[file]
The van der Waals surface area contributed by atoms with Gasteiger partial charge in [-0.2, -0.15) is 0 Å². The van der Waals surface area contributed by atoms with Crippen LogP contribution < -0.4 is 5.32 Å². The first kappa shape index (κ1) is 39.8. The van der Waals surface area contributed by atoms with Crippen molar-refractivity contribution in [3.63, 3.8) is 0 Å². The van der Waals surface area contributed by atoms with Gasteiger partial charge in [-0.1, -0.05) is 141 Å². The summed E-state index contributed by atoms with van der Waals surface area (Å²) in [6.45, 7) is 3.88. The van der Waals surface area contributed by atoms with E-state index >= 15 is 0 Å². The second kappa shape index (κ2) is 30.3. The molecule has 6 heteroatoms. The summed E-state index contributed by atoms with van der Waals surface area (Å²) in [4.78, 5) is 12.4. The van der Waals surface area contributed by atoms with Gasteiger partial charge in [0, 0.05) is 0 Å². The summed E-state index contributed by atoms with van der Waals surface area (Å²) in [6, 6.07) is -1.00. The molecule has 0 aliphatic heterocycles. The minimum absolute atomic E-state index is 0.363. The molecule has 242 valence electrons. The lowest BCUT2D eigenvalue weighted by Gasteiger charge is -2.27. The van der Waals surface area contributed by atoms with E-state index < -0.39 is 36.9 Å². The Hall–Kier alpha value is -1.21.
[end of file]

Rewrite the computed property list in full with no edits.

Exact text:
The van der Waals surface area contributed by atoms with Gasteiger partial charge in [-0.2, -0.15) is 0 Å². The van der Waals surface area contributed by atoms with Crippen LogP contribution < -0.4 is 5.32 Å². The first kappa shape index (κ1) is 39.8. The van der Waals surface area contributed by atoms with Crippen molar-refractivity contribution in [3.63, 3.8) is 0 Å². The van der Waals surface area contributed by atoms with Gasteiger partial charge in [-0.1, -0.05) is 141 Å². The summed E-state index contributed by atoms with van der Waals surface area (Å²) in [6.45, 7) is 3.88. The van der Waals surface area contributed by atoms with E-state index >= 15 is 0 Å². The second kappa shape index (κ2) is 30.3. The molecule has 6 heteroatoms. The summed E-state index contributed by atoms with van der Waals surface area (Å²) in [4.78, 5) is 12.4. The van der Waals surface area contributed by atoms with Gasteiger partial charge in [0, 0.05) is 0 Å². The summed E-state index contributed by atoms with van der Waals surface area (Å²) in [6, 6.07) is -1.00. The molecule has 0 aliphatic heterocycles. The minimum absolute atomic E-state index is 0.363. The molecule has 242 valence electrons. The lowest BCUT2D eigenvalue weighted by Gasteiger charge is -2.27. The van der Waals surface area contributed by atoms with E-state index < -0.39 is 36.9 Å². The Hall–Kier alpha value is -1.21.